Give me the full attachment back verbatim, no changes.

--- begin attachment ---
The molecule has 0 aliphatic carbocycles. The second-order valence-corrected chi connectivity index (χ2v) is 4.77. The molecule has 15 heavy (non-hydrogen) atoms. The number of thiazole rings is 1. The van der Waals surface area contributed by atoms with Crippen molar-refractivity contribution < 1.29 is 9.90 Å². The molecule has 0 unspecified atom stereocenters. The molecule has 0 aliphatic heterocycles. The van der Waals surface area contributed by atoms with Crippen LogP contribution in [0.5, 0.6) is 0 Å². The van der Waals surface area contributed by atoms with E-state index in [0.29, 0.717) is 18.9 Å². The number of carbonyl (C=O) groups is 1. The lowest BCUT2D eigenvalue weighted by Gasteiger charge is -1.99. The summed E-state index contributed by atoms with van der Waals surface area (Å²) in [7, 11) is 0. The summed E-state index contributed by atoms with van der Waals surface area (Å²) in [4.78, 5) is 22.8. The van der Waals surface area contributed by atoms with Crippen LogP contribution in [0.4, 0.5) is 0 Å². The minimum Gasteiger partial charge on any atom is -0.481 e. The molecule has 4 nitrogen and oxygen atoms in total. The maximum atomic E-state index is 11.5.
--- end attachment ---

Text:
The molecule has 0 aliphatic carbocycles. The second-order valence-corrected chi connectivity index (χ2v) is 4.77. The molecule has 15 heavy (non-hydrogen) atoms. The number of thiazole rings is 1. The van der Waals surface area contributed by atoms with Crippen molar-refractivity contribution < 1.29 is 9.90 Å². The molecule has 0 unspecified atom stereocenters. The molecule has 0 aliphatic heterocycles. The van der Waals surface area contributed by atoms with Crippen LogP contribution in [0.5, 0.6) is 0 Å². The van der Waals surface area contributed by atoms with E-state index in [0.29, 0.717) is 18.9 Å². The number of carbonyl (C=O) groups is 1. The lowest BCUT2D eigenvalue weighted by Gasteiger charge is -1.99. The summed E-state index contributed by atoms with van der Waals surface area (Å²) in [7, 11) is 0. The summed E-state index contributed by atoms with van der Waals surface area (Å²) in [4.78, 5) is 22.8. The van der Waals surface area contributed by atoms with Crippen LogP contribution in [0.4, 0.5) is 0 Å². The minimum Gasteiger partial charge on any atom is -0.481 e. The molecule has 4 nitrogen and oxygen atoms in total. The maximum atomic E-state index is 11.5.